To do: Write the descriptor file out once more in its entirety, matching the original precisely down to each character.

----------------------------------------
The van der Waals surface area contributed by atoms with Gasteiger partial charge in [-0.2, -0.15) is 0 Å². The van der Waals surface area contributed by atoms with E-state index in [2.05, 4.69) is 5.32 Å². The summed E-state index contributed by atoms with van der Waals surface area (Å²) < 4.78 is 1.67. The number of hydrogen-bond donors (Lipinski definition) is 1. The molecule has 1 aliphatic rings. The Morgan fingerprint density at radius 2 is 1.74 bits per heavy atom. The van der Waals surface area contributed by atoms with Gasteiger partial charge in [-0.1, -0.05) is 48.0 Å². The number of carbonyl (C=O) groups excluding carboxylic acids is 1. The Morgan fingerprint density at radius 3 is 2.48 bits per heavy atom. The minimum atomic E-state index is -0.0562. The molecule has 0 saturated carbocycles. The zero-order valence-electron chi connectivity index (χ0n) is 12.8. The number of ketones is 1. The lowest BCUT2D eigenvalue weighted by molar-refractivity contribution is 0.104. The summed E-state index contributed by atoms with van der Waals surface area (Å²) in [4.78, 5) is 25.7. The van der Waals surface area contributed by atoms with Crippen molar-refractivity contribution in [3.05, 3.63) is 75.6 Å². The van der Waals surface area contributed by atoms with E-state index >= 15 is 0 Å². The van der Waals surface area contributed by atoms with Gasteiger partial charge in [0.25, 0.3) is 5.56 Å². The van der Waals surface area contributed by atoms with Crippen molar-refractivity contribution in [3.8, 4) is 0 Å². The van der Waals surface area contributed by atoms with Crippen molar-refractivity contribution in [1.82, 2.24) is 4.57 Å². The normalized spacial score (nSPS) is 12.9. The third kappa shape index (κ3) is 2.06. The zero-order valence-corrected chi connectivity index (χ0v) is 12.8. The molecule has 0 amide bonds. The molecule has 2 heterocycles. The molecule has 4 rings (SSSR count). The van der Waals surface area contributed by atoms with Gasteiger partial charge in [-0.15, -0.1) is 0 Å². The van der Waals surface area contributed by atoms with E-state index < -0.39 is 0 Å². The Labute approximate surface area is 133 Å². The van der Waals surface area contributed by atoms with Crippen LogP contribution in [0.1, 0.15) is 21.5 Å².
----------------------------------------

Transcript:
The van der Waals surface area contributed by atoms with Gasteiger partial charge in [-0.2, -0.15) is 0 Å². The van der Waals surface area contributed by atoms with E-state index in [2.05, 4.69) is 5.32 Å². The summed E-state index contributed by atoms with van der Waals surface area (Å²) < 4.78 is 1.67. The number of hydrogen-bond donors (Lipinski definition) is 1. The molecule has 1 aliphatic rings. The Morgan fingerprint density at radius 2 is 1.74 bits per heavy atom. The van der Waals surface area contributed by atoms with Gasteiger partial charge in [-0.1, -0.05) is 48.0 Å². The number of carbonyl (C=O) groups excluding carboxylic acids is 1. The Morgan fingerprint density at radius 3 is 2.48 bits per heavy atom. The minimum atomic E-state index is -0.0562. The molecule has 0 saturated carbocycles. The zero-order valence-electron chi connectivity index (χ0n) is 12.8. The number of ketones is 1. The lowest BCUT2D eigenvalue weighted by molar-refractivity contribution is 0.104. The summed E-state index contributed by atoms with van der Waals surface area (Å²) in [4.78, 5) is 25.7. The van der Waals surface area contributed by atoms with Crippen molar-refractivity contribution in [3.05, 3.63) is 75.6 Å². The van der Waals surface area contributed by atoms with E-state index >= 15 is 0 Å². The van der Waals surface area contributed by atoms with Gasteiger partial charge in [0.25, 0.3) is 5.56 Å². The van der Waals surface area contributed by atoms with Crippen molar-refractivity contribution in [3.8, 4) is 0 Å². The van der Waals surface area contributed by atoms with Crippen molar-refractivity contribution in [1.82, 2.24) is 4.57 Å². The normalized spacial score (nSPS) is 12.9. The third kappa shape index (κ3) is 2.06. The zero-order valence-corrected chi connectivity index (χ0v) is 12.8. The molecule has 0 amide bonds. The molecule has 2 heterocycles. The molecule has 4 rings (SSSR count). The van der Waals surface area contributed by atoms with Gasteiger partial charge in [-0.15, -0.1) is 0 Å². The van der Waals surface area contributed by atoms with E-state index < -0.39 is 0 Å². The Labute approximate surface area is 133 Å². The van der Waals surface area contributed by atoms with Crippen LogP contribution in [0.1, 0.15) is 21.5 Å².